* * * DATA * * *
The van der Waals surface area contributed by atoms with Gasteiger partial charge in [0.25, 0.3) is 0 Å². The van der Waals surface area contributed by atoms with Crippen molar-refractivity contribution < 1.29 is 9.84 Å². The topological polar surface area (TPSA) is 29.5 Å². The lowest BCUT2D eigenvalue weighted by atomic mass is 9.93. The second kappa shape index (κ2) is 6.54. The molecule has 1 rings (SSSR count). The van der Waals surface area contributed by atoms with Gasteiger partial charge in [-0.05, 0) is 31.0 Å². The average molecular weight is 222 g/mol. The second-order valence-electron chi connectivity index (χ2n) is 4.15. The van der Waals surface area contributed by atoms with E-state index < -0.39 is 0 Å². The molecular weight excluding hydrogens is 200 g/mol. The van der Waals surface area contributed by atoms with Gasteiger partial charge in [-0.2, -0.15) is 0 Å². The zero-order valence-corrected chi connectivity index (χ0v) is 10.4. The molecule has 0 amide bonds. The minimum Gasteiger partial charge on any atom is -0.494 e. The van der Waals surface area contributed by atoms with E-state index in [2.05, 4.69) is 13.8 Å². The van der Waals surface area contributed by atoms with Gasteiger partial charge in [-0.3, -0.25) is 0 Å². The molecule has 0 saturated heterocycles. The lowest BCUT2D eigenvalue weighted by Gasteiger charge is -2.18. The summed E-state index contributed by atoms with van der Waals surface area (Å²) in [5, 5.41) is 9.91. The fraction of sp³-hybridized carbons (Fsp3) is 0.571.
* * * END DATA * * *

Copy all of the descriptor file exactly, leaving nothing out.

The van der Waals surface area contributed by atoms with Gasteiger partial charge in [0.25, 0.3) is 0 Å². The van der Waals surface area contributed by atoms with Crippen molar-refractivity contribution < 1.29 is 9.84 Å². The topological polar surface area (TPSA) is 29.5 Å². The lowest BCUT2D eigenvalue weighted by atomic mass is 9.93. The second kappa shape index (κ2) is 6.54. The molecule has 1 rings (SSSR count). The van der Waals surface area contributed by atoms with Gasteiger partial charge in [-0.05, 0) is 31.0 Å². The average molecular weight is 222 g/mol. The second-order valence-electron chi connectivity index (χ2n) is 4.15. The van der Waals surface area contributed by atoms with E-state index < -0.39 is 0 Å². The molecular weight excluding hydrogens is 200 g/mol. The van der Waals surface area contributed by atoms with Gasteiger partial charge in [-0.2, -0.15) is 0 Å². The zero-order valence-corrected chi connectivity index (χ0v) is 10.4. The molecule has 0 amide bonds. The minimum Gasteiger partial charge on any atom is -0.494 e. The van der Waals surface area contributed by atoms with E-state index in [2.05, 4.69) is 13.8 Å². The van der Waals surface area contributed by atoms with Gasteiger partial charge in [-0.3, -0.25) is 0 Å². The molecule has 0 saturated heterocycles. The lowest BCUT2D eigenvalue weighted by Gasteiger charge is -2.18. The summed E-state index contributed by atoms with van der Waals surface area (Å²) in [5, 5.41) is 9.91. The fraction of sp³-hybridized carbons (Fsp3) is 0.571.